First up in our new series Started From The Bottom – where we grill industry insiders on how they reached the top of their game – is Element Skateboards founder Johnny Schilleref.

First up in our new series Started From The Bottom – where we grill industry insiders on how they reached the top of their game – is Element Skateboards founder Johnny Schilleref.

When New York-based skateboarder Johnny Schillereff founded apparel brand Underworld Element in 1992, the creative powerhouse found a way to channel all his ideas and frustrations into one, positive-minded place.

Like any project, let alone one that has charged for over twenty-two years, Element has had its ups and downs but Johnny has grabbed every challenge with both hands and elevated the brand to iconic heights.

Where did the journey begin?
I’m from the East Coast, mainly from New York, but I grew up all over the East because my dad was in the military. I actually lived in Germany for five years. I lived in Oregon, Kentucky, Ohio, New Hampshire. I lived everywhere. But when I got a little older, like high school, I settled in New York, so that’s where my roots feel like they’re mostly at. Along with New Hampshire, which is where the whole Wolfboro [Element collection] thing comes from. I grew up there and started skating a ton.

Did your upbringing contribute to your entrepreneurialism?
Absolutely. I moved around a ton and I had to get acclimated to a different high school, a different environment, constantly. And you have two choices in a situation like that. You can become extremely displaced and maybe screwed up or you can adjust and become more outgoing and make sure you’re not always the new kid. So I took that other path where I just enjoyed meeting new people and looked forward to where we were going next and became probably pretty worldly because we lived in places like Germany, and travelled all over Europe. I had a foundation of multicultural backgrounds.

What made you want to set down firm roots and create a legacy?
Whenever I talk to my wife about it I say that I’m a ‘destined nomadic’. No matter what I do, no matter how complacent I become, I have this nomadic way of wanting to be. I always want to change. Change my room, change my house, change my business. But it’s not complete change, it’s evolution. I need constant movement and progress. I can’t sit still. Everything’s always got to go, go, go and be better. And maybe that’s because as a kid I was always striving to find a better place to be. I grew up with a pretty jacked-up background and every time we moved I hoped things would get better.

Why was skateboarding important to you?
Skateboarding saved my life, 100 per cent. I know a lot of skateboarders say it. It’s like a classically overused term. But I was probably destined to be a fuck-up, the odds were stacked against me, moving around a lot, dysfunctional family, not the best influences. And then I got into skateboarding and even though it took me to some sketchy environments it took me to those environments to focus on skateboarding. If you take two people and put them in exactly the same environment; one with nothing to do, and one with a skateboard in their hand, the one with nothing to do is going to find a crack house and the one with a skateboard is going to find the curb next to the crack house. It definitely saved my life for sure. It took me out of the house.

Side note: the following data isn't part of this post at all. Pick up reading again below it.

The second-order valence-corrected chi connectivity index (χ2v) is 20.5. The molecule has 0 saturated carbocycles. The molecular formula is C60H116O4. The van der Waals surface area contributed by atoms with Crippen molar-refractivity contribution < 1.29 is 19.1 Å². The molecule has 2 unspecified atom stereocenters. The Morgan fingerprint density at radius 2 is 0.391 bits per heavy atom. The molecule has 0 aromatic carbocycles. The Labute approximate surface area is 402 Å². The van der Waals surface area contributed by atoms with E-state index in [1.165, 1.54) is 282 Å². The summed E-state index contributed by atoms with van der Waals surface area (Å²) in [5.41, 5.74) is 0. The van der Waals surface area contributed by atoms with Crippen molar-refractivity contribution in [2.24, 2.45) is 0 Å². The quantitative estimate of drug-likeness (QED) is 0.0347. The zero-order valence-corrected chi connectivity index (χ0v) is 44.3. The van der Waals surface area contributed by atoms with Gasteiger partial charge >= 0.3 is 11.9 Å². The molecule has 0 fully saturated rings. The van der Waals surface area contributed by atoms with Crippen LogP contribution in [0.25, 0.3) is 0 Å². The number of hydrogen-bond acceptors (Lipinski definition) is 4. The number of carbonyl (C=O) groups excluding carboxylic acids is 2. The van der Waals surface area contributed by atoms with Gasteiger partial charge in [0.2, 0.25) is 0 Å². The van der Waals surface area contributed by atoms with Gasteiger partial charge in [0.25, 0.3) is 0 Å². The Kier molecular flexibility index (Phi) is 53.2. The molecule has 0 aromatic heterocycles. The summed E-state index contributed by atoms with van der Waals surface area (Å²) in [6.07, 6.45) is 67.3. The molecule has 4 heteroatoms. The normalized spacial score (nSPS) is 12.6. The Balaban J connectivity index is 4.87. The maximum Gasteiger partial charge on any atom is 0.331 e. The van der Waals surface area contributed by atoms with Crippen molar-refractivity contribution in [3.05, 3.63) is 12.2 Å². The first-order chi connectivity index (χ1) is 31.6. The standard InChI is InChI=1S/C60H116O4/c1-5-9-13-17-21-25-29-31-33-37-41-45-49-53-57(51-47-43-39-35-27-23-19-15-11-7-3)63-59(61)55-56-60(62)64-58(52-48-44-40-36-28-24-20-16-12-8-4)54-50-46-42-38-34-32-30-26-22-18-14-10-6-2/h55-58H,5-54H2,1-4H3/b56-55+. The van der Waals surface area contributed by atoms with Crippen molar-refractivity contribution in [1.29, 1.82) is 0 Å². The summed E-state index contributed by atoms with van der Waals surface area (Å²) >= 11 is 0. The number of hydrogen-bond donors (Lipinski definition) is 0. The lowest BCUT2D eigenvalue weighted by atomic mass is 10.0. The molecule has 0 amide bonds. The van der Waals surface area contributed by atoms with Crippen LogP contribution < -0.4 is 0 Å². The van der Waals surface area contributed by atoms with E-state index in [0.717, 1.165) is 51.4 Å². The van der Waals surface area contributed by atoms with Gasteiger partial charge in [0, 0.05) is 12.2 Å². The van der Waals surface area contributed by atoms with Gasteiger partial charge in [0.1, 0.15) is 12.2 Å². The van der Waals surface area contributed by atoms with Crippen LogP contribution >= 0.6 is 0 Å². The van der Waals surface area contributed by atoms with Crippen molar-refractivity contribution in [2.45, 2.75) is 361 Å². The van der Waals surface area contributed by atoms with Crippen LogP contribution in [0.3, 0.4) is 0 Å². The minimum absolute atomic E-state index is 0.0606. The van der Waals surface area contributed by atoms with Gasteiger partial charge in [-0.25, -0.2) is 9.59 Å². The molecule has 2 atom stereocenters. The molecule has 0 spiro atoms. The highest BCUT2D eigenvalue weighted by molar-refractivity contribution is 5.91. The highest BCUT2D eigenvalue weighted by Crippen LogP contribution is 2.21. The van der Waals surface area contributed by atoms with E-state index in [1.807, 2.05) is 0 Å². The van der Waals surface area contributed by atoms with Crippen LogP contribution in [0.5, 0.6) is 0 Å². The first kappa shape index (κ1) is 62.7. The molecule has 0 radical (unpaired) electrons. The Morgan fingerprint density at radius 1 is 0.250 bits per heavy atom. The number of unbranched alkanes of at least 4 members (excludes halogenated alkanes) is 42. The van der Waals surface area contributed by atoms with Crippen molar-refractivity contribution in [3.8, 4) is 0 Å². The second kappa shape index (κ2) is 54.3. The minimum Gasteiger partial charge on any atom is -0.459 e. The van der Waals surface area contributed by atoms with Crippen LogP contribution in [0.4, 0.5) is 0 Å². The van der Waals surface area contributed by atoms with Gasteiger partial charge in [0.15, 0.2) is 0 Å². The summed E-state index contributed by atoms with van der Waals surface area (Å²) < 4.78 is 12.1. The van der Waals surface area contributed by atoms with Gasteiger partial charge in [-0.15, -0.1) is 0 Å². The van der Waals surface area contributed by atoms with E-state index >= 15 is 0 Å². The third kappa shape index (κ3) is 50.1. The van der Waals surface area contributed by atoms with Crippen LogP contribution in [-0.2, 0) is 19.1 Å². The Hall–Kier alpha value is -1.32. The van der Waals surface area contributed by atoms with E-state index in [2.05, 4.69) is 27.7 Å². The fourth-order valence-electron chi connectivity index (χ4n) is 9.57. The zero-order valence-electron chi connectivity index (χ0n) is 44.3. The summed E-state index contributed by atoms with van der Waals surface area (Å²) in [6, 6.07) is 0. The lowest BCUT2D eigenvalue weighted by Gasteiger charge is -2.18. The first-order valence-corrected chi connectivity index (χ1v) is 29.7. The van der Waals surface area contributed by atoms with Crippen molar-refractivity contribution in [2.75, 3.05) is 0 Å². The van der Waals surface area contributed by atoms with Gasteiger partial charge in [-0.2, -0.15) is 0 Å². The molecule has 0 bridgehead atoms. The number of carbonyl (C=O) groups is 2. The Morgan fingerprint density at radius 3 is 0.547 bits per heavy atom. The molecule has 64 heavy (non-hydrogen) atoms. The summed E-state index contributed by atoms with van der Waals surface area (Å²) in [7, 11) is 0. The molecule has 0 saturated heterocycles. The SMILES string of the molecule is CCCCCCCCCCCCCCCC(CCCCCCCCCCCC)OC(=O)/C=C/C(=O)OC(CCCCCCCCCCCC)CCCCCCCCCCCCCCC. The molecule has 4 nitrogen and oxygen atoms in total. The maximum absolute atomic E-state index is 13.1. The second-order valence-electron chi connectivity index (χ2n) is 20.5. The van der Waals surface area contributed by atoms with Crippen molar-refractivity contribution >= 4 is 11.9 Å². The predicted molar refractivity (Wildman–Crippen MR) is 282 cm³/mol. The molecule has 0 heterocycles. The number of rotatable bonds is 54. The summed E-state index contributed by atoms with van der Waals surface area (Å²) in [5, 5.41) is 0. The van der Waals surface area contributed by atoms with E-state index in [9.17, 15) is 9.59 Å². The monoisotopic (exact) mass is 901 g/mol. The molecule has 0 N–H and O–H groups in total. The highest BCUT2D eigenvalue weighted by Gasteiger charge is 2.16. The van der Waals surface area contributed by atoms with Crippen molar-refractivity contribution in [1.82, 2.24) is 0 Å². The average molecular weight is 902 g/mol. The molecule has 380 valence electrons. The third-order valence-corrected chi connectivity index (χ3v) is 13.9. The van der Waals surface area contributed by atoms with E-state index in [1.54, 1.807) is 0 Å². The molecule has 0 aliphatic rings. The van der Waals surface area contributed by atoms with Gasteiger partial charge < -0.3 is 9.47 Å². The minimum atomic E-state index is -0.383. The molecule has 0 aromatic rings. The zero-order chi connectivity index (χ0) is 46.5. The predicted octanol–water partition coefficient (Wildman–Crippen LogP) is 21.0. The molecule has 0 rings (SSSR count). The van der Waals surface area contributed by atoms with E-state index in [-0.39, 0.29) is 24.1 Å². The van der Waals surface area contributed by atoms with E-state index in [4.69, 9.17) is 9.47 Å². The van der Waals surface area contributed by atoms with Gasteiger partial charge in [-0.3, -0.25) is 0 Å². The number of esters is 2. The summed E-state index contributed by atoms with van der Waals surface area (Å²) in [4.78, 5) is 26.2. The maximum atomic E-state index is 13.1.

And was part of founding Element about wanting to share that experience with other people?
Absolutely. It was about really having this opportunity in front of me to harness all the creative outlets that I had developed over the years. I wanted to do something cool and positive that had an impact on kids’ lives and stood for something. I became obsessed with reading books about positive stuff – probably to offset the negative stuff that was going on in my life. I started listening to tons of reggae and positive hip hop. The content of Tribal Quest and Jungle Brothers and all this Rastafari was really cool to me. For a long time I was probably a poser, not practicing half of what I was trying to understand, but it gave me this platform to be like, ‘If I start anything, whether it’s a rap group or a brand or whatever, I’m not doing it unless it’s my thing. If it’s a house, I’ll build it from organic materials. If I’m a rapper, I’ll do conscious lyrics.’ It didn’t matter what I was gonna do, it was going to be built on the same fundamentals. Because I happened to be a skater and an artist with a ton of connections, I started a skateboard brand.

How do you sum up the philosophy of the brand now?
I think there’s been a lot of editing over the years because you look at things differently as you grow up. I think now I look at life in a lot more of a realistic way, which is good because I can take all of this crazy knowledge and learnings over these years and I can finally apply it. I’m editing everything I’ve learned in life into much more obtainable and realistic goals. You’ve got to have balance in your life. I don’t do anything I don’t like. You always have two choices. Be honest with yourself, be honest with the people around you, and take the high road. The philosophy of the brand is just to do the right thing.